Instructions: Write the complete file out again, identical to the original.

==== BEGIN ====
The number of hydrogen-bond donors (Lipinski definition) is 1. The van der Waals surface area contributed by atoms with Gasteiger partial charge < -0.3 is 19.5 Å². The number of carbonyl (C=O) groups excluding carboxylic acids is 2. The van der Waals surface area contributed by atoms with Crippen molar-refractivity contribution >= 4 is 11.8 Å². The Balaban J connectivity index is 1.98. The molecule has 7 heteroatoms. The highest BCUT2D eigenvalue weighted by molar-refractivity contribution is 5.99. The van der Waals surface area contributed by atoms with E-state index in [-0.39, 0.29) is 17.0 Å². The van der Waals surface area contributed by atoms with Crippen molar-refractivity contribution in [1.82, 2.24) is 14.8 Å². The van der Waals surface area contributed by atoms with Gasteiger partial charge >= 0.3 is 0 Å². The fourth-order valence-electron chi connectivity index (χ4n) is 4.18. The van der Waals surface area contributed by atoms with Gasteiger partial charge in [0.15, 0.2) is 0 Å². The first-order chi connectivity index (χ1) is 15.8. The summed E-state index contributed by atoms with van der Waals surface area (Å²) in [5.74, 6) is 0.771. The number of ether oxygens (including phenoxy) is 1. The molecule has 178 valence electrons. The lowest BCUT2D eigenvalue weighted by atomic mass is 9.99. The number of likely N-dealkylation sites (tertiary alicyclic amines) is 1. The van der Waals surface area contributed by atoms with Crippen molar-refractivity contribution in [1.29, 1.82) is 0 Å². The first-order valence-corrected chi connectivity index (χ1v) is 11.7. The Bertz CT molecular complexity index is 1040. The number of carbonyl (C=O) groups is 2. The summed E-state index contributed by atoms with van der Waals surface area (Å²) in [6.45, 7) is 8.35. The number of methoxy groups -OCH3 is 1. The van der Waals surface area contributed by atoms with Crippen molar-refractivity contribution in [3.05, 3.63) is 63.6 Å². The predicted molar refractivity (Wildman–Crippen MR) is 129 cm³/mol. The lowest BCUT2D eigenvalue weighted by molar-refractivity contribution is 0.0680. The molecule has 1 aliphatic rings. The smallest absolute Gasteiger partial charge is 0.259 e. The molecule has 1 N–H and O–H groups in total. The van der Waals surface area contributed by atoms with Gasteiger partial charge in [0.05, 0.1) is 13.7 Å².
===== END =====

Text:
The number of hydrogen-bond donors (Lipinski definition) is 1. The van der Waals surface area contributed by atoms with Gasteiger partial charge < -0.3 is 19.5 Å². The number of carbonyl (C=O) groups excluding carboxylic acids is 2. The van der Waals surface area contributed by atoms with Crippen molar-refractivity contribution >= 4 is 11.8 Å². The Balaban J connectivity index is 1.98. The molecule has 7 heteroatoms. The highest BCUT2D eigenvalue weighted by molar-refractivity contribution is 5.99. The van der Waals surface area contributed by atoms with E-state index in [-0.39, 0.29) is 17.0 Å². The van der Waals surface area contributed by atoms with Crippen molar-refractivity contribution in [1.82, 2.24) is 14.8 Å². The van der Waals surface area contributed by atoms with Gasteiger partial charge >= 0.3 is 0 Å². The fourth-order valence-electron chi connectivity index (χ4n) is 4.18. The van der Waals surface area contributed by atoms with Gasteiger partial charge in [0.15, 0.2) is 0 Å². The first-order chi connectivity index (χ1) is 15.8. The summed E-state index contributed by atoms with van der Waals surface area (Å²) in [5.74, 6) is 0.771. The number of ether oxygens (including phenoxy) is 1. The molecule has 178 valence electrons. The lowest BCUT2D eigenvalue weighted by atomic mass is 9.99. The number of likely N-dealkylation sites (tertiary alicyclic amines) is 1. The van der Waals surface area contributed by atoms with Crippen molar-refractivity contribution in [1.29, 1.82) is 0 Å². The first-order valence-corrected chi connectivity index (χ1v) is 11.7. The Bertz CT molecular complexity index is 1040. The number of carbonyl (C=O) groups is 2. The summed E-state index contributed by atoms with van der Waals surface area (Å²) in [6.45, 7) is 8.35. The number of methoxy groups -OCH3 is 1. The van der Waals surface area contributed by atoms with Crippen molar-refractivity contribution in [3.05, 3.63) is 63.6 Å². The predicted molar refractivity (Wildman–Crippen MR) is 129 cm³/mol. The lowest BCUT2D eigenvalue weighted by molar-refractivity contribution is 0.0680. The molecule has 1 aliphatic rings. The smallest absolute Gasteiger partial charge is 0.259 e. The molecule has 1 N–H and O–H groups in total. The van der Waals surface area contributed by atoms with Gasteiger partial charge in [0.05, 0.1) is 13.7 Å².